Apart from birdwatching, there probably aren’t many instances you can think of that require a pair of binoculars. But there are many more (legal) use cases than you think. Going to the races for the day? They’ll come in handy if you want to watch the horse you backed make it across the finish line.
The best binoculars can enhance your enjoyment of the great outdoors hugely; a bad pair can put you off for life. But how do you tell the difference? And are cheap binoculars always a bad move?
To help you make the right decision, we’ve put together a list of the best small binoculars uk you can buy, from the bargain basement to the very best on the market. And if you don’t know your objective lenses from your Porro prisms, scroll down to get the full lowdown on what features you should be looking for in our handy buying guide.
Top 10 the Best Small Binoculars UK 2021
THE BEST SMALL BINOCULARS UK TO BUY RIGHT NOW
1. Celestron Outland X 8×42
Something of a bargain, this pair of Celestron BaK-4 prism binos boasts 8x magnification and multi coated optics to prevent anything from marring your view. This isn’t the only size – you can get these Outland X binoculars in other magnifications and sizes too.
Suitable for outdoor use by birders and wildlife watchers, thanks not only to said magnification but also a sturdy polycarbonate build and waterproofing, the decent-sized 42mm objective lenses on offer here will aid light gathering, making these binoculars suitable for use in low light as well as regular daylight.
A large smooth-feel focus wheel aids operation and a long 18mm eye relief delivers viewing comfort. Capable of being tripod mounted if desired, a strap, lens cloth and carry case comes as standard, plus a limited lifetime warranty.
2. Levenhuk Rainbow 8×25 Binoculars
Once again the double hinges on these Levenhuk Rainbow compacts permit them to fold up into a tiny shape, but like the others on this page, it also gives them a very wide IPD range and thus they can adjust to fit the faces of those with close or even far set eyes.
As they come in a wide range of bright colours as well as having a really wide field of view, I envisage them as a good choice for those wanting to make a style statement at sports events like horse racing, cricket and tennis.
3. Nikon Monarch 7
These binoculars are more solidly built and put together than the Trailseekers with a smoother focus ring that’s easier to adjust with just one finger. The sculpted, rubbery body of the Monarch 7 feels better made, too, and they’re more comfortable to grip than the Opticron Discovery. Naturally, at this price, they’re also waterproof and nitrogen filled to help mitigate fogging.
Close focusing at 2.5m isn’t quite up to the same standards as the Trailseeker and you don’t get as many accessories in the box, either – only a wide nylon strap, front and rear lens caps and a fairly basic padded pouch.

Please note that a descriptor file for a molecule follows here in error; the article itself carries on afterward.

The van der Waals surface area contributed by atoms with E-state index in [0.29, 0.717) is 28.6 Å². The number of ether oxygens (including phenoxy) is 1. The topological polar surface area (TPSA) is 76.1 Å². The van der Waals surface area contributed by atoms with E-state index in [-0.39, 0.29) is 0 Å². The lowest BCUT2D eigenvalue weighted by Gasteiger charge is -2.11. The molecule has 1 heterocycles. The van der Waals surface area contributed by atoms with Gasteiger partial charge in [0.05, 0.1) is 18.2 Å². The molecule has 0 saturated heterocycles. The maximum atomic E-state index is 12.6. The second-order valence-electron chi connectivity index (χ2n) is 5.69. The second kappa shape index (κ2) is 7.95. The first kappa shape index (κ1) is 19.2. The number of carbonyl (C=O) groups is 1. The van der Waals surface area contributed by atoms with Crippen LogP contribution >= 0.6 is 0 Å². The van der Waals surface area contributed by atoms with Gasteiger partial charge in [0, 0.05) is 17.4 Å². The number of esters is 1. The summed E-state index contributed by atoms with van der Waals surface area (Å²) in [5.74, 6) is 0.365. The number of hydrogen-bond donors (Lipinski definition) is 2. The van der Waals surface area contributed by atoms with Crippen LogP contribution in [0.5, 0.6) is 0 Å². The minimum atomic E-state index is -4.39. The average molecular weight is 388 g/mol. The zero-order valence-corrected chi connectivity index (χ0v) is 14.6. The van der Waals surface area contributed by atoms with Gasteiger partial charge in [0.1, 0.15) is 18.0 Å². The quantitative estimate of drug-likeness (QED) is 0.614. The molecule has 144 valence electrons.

My only criticism is that, in bright conditions, there’s noticeable purple fringing visible around the edges of some objects against blue sky. These binoculars are solid value for money for anyone seeking the very best in image quality.
4. Zeiss Terra 8×25 Compact Binoculars
If you want to know what to look for in some of the best small and lightweight binoculars for birding, hiking, backpacking, and more, take a close look at what the Zeiss 8×25 Terra ED Compact Pocket binoculars offer. It got our Top Pick because it packs optimal performance into a lightweight frame that you can carry all day without getting fatigued.
Your top priority with any binoculars is the imaging, and the Zeiss 8×25 multi-coated lenses made from extra-low dispersion glass produce crystal clear images without any color blurring. The body is weatherproofed to operate in extreme temperatures and through any kind of exposure to moisture, from merely humid air to torrential downpours.
They’re also easy-to-adjust and fold down into a compact case and weighs just over a pound. The one thing you might not like about these is the price. These are very expensive compared to the other binoculars we reviewed. But if you’re willing to spend the money, these are a great investment.
5. Canon 12 X 36 IS III binoculars
Canon is a reputable brand, renowned for its cameras but now carrying that knowledge and technology over into their binocular range.
This is one of the most expensive pairs on our list but for those looking for something special, you don’t need to search much further.
If you’ve never used image stabilisation (IS) before, prepare for some optical wizardry. In comparison to non-IS binoculars, the contrast is like day and night. Canon’s powerful optical image stabiliser counteracts your movement to deliver a stable steady view of distant objects and animals, even from a moving vehicle.
The focus control position takes a bit of getting used to but apart from that it’s an excellent product. Although no instruction manual is included, they are intuitive to use and if you decide you want a manual you can download one from Canon’s website.
Our main gripe (aside from the lack of water resistance) was that at this price, Canon could have supplied it with a better case and rubber front covers.
6. Hawke nature trek 8×32